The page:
Feliz Navi Don’t


Advent arrived last week and in expected fashion, Germany exploded in a kaleidoscope of Christmas markets. The Weihnachtsmarkt period is especially important in my kneck of the woods as one of the largest and most popular, the Nürnberg Christkindlmarkt, opened it’s doors a week ago to an estimated 30,000 onlookers. Sadly, the excitement of the Christmas market is slightly lost on myself and most resident Germans. Outside of Germany the arrival of a “real” German Christmas market is something to look forward to and signals the beginning of the Christmas period. Here they’re ten a penny. Walk around any corner and you’ll find someone thrusting Gluhwein and Wurst up your nose, while simultaneously attempting to sell you a nutcracker for €300. Sure, it’s nice, but if I wanted to crack nuts I wouldn’t use an overly decorative piece of wood. I’d do what any normal person does and smash them with the flat of my shoe or a hammer or my fists, whatever I thought of first. Call me jaded, but it still amazes me that by wapping some glitter, a couple of stars and tying it up with a big red bow turns an average piece of tat into a desirable €50 gift. At the risk of coming over all Scrooge, here are some simple ways not to be a Christmas tool in Germany or anywhere else for that matter.


Danke, Bitte

Verb wheel of fortune.

Well done, you’ve managed to make your way to Germany in a coach full of similarly dressed festive clones. You’re standing in awe at the array of wooden trinkets and hoo-has with the smell of cinnamon and mulled wine in your nostrils. It’s all coming up trumps. However, before you even board a plane, hop on a coach or buckle up in the car to wend your way to Deutschland, do yourself a favour. Learn to say Danke and Bitte. They’re two small words, very simple, but without which you appear to be some kind of colonial hangover, tramping your way through one of those peculiar foreign places. It might sound hypocritical for me to complain about tourists, especially when you consider I’m simply one that decided to stick around a bit longer, but it’s my blog so bums to you. Fair enough, most of the people on the Christmas stalls in Nürnburg speak excellent English, but it doesn’t hurt. Also, stop asking for “sausages”, you sound ridiculous.


The Holidays are Coming


Whatever you believe, Christmas has been around for quite a long time. Generally it’s always in December and on a particular date. You can tell it’s Christmas by either all those lights going up, the sudden appearance of Christmas music on the radio or Santa Claus peering at you from every available surface. It rarely changes. It therefore bemuses me that people consider the arrival of Christmas to be imminent when Coca-Cola’s marketing department present their latest advert to the masses. Despite what you think, a delivery truck full of Coke does not mean it’s Christmas, it’s just a truck. Admittedly a nice shiny truck with lights, but it still contains the bog standard Coke piled high on pallets. The truck is not driven by elves or pixies and Santa doesn’t escort it like a special forces sniper. It’s driven by a nice guy called Larry. He might be overweight and have a couple of days worth of stubble, but he’s not Chris Cringle. Let him get on with his delivery. Stop attempting to chase him down the motorway so you can get a picture for your Instagram page.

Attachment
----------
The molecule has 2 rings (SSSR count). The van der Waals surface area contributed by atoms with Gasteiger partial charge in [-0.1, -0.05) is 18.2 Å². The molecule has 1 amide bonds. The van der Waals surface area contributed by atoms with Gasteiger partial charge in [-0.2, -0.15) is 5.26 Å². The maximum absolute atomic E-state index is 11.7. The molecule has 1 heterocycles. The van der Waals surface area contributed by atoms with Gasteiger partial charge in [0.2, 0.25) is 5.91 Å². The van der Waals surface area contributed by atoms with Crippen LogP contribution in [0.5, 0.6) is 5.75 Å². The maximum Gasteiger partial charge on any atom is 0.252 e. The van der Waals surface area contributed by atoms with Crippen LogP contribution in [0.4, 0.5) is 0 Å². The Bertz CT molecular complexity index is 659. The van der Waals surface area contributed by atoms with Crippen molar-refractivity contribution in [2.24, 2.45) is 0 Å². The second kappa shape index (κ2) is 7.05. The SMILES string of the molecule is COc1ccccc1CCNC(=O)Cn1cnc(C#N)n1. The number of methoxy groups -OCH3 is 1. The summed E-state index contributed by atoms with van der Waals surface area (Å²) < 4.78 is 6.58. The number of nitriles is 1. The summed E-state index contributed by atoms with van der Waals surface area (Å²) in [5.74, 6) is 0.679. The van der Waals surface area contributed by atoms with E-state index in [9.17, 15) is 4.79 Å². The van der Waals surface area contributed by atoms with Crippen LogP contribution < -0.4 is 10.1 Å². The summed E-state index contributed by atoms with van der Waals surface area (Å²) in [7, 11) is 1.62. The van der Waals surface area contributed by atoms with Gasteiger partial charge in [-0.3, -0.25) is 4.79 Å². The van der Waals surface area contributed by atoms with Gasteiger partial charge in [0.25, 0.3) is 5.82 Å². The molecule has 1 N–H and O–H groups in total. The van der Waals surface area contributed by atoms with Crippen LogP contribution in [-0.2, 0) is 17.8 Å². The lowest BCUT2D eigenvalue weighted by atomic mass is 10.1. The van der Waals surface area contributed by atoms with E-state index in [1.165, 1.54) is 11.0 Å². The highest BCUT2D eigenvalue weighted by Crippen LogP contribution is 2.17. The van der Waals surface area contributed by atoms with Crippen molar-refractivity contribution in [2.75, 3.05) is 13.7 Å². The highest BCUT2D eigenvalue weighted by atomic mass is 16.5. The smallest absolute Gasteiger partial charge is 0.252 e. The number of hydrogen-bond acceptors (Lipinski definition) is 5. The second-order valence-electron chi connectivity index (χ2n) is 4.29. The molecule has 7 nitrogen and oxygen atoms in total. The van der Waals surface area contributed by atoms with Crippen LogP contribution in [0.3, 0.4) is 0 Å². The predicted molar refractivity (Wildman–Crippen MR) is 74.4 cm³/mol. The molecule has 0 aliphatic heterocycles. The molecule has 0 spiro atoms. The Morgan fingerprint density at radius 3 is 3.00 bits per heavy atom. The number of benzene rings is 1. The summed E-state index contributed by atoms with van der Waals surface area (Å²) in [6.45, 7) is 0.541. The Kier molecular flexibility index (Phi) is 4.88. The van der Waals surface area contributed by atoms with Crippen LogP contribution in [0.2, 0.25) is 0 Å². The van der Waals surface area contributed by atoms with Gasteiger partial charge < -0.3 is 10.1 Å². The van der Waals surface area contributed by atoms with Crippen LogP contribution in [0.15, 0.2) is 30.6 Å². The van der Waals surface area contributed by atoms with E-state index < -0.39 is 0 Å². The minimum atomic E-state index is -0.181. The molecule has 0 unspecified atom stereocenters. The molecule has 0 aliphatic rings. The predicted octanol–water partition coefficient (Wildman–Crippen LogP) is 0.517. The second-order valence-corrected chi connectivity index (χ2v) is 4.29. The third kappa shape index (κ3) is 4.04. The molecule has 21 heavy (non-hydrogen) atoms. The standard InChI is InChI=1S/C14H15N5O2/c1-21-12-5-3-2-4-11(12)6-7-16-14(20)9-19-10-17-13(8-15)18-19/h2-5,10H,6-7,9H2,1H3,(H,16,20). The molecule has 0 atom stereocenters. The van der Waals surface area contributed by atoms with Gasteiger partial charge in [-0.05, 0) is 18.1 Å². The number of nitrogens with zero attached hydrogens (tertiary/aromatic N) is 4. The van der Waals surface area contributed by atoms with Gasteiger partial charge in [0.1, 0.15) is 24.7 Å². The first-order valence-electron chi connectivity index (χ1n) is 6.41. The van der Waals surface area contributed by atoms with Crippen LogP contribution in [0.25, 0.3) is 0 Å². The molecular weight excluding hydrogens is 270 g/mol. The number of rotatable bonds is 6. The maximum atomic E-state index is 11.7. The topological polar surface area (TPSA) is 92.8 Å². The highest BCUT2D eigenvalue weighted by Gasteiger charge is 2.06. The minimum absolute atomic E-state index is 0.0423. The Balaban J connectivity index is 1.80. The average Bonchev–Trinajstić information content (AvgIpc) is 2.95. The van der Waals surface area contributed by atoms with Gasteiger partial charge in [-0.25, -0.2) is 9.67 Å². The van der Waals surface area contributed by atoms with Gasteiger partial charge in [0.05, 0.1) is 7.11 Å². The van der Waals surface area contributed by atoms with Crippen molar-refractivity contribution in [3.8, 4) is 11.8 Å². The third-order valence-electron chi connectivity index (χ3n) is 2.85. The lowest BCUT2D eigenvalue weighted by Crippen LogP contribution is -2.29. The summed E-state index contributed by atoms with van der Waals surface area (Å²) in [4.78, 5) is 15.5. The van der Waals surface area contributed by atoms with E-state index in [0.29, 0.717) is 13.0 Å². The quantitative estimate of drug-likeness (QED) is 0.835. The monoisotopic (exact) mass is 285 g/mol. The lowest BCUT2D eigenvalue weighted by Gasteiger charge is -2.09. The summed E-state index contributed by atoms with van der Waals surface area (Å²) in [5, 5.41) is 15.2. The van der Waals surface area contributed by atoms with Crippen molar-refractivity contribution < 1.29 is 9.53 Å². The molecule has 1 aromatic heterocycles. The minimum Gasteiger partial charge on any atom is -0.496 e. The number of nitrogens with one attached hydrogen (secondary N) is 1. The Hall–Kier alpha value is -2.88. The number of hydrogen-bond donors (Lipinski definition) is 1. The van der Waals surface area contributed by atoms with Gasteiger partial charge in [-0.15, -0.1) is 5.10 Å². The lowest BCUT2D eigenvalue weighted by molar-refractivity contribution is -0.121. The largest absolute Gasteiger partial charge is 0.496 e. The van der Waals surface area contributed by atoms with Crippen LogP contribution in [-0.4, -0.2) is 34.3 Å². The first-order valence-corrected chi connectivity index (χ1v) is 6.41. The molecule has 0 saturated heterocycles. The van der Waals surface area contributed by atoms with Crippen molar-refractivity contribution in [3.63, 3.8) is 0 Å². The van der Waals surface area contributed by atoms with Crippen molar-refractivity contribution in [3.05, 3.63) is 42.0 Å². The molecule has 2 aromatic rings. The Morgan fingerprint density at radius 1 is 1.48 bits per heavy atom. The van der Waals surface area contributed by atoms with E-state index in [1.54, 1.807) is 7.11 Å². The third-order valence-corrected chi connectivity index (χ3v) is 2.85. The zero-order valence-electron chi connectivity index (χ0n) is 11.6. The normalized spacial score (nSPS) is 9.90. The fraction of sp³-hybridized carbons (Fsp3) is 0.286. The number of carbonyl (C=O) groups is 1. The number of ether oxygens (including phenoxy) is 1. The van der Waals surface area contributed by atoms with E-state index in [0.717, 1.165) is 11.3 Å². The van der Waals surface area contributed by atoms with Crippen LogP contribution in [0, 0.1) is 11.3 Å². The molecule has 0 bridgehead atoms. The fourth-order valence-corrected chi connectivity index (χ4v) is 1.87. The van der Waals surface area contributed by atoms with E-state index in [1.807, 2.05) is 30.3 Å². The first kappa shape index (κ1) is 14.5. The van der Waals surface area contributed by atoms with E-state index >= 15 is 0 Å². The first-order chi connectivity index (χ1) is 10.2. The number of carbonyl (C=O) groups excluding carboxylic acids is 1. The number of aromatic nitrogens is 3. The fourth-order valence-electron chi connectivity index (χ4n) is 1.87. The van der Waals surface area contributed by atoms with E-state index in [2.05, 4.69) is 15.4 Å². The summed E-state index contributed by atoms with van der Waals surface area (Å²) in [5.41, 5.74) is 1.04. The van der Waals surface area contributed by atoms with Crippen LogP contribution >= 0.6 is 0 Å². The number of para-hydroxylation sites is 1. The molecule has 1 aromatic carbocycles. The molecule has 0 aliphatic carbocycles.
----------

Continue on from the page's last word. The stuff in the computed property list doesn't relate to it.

Christmas Advert Addiction


Speaking of adverts, I may have been away from Britain for a while, but at what point did the unveiling of a new round of Christmas adverts become the artistic event of the year? The way people have been going on, you would think that Andy Warhol had suddenly popped out his grave, whipped out a long forgotten work and paraded naked down the street while wearing it as a hat. The only hidden artistic statement behind the John Lewis ad is that buying their Christmas hampers will bring temporary peace to your family before someone drinks too much and punches your slightly racist uncle. They’re not works of art, They’re adverts. They’re meaning is simple: buy more stuff.


I’m not Scrooge


My girlfriend went to see ‘A Christmas Carol’ a couple of weeks ago. Ever since that unfortunate night, she claims I’m Scrooge simply because I happen to have slightly longer sideburns than usual. She seems to think this is very funny…German humour I guess. I can’t see the similarity. Sure I’m mostly angry, obnoxious and I have a penchant for kicking Victorian paupers whenever I get the opportunity, but that’s mainly to help them make their way to the poor house. It’s actually a social service, if anything. Apart from that we’re totally different. Although I do like his snazzy looking top hat and his policies on Christmas day working hours seem quite reasonable. Plus that Bob Cratchett is a whiny arse, I would fire that fool given the opportunity. Yea, Scrooge seems like my type of guy. If it wasn’t for the fact he’s a literary character, I would buy that guy a beer.


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